Primates show new capacity for better logical reasoning than human toddlers

February 12, 2021
Baboons are capable of reasoning equal to human children. (Pixabay/Herbert Aust)

Baboons are capable of reasoning equal to human children. (Pixabay/Herbert Aust)

New research has shown for the first time that animals are capable of the deductive aspects of a form of reasoning by exclusion through a decision-making task completed by primates, indicating that verbal language is not a prerequisite for this type of logic.

In a paper that was published Jan. 25 in Psychological Science, a team of researchers from Harvard University studied the capacity of olive baboons to use a nonverbal disjunctive syllogism to find hidden grapes. They used a four-cup task to test whether the primates could rule out alternative food locations, and found that they were successful at finding the grapes nearly 75% of the time.

A disjunctive syllogism is a form of logical inference that is reasoning by exclusion. An example of one is as follows: If it is true that someone will eat soup or they will eat salad, and it is also true that they will not eat soup, then it can be inferred that they will eat salad. 

“Logic is a critical aspect of early childhood learning, and studying how monkeys perform on these tasks is one way of looking at what’s possible in non-humans, and also what’s possible in a mind that can’t talk,” Stephen Ferrigno, a postdoctoral fellow at Harvard University and co-author of the paper, told The Academic Times.

There has been debate over whether logic words such as “or” and “and” are necessary for reasoning through these types of logical problems, Ferrigno said. Other logical reasoning studies done with children have shown that they cannot reason through alternative possibilities before 3-4 years old, when their language is more developed.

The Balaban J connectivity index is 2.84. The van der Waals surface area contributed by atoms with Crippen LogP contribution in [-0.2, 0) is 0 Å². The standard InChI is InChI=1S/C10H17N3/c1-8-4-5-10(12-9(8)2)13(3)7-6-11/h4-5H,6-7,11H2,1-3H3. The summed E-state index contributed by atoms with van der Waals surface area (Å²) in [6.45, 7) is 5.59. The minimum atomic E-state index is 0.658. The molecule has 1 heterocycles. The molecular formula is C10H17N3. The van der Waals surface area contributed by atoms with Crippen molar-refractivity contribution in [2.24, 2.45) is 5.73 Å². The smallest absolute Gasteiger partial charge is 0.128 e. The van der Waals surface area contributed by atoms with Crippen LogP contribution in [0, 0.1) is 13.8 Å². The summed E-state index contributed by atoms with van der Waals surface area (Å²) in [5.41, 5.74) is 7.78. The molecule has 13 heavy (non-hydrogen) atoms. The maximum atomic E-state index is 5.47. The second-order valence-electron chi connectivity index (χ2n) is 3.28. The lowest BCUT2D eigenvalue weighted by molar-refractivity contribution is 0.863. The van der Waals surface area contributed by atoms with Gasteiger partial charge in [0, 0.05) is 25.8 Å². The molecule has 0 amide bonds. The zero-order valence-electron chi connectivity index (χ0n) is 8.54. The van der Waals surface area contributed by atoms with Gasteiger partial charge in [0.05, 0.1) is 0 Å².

Therefore, if this form of reasoning is dependent on verbal language, then it shouldn’t be possible in non-human animals. Primates were used in this study because they have short-term visuospatial memory abilities similar to or better than those of 4- to 5-year-old children. 

“How monkeys perform on a task really gets at the question of whether these logic words are needed, because monkeys don’t have these logic words and they’re never going to learn them,” Ferrigno said.

“So if we can find evidence that a monkey can reason through a logic problem, that suggests that learning these logic words are not needed to be able to represent the underlying logical problem,” he continued.

Previous research has shown that non-human animals are capable of reasoning by exclusion, which is one aspect of the disjunctive syllogism. But according to the current paper, until now it was unknown whether non-human animals are capable of the deductive aspects of a disjunctive syllogism.

Ferrigno and his team conducted their experiment with four adult olive baboons, giving them disjunctive syllogism problems that they could solve to earn grapes. The baboons were shown four cups split into two sets. Two cups were covered, and a grape was hidden in one of those two. Then the other two cups were covered, and a grape was also hidden in that set.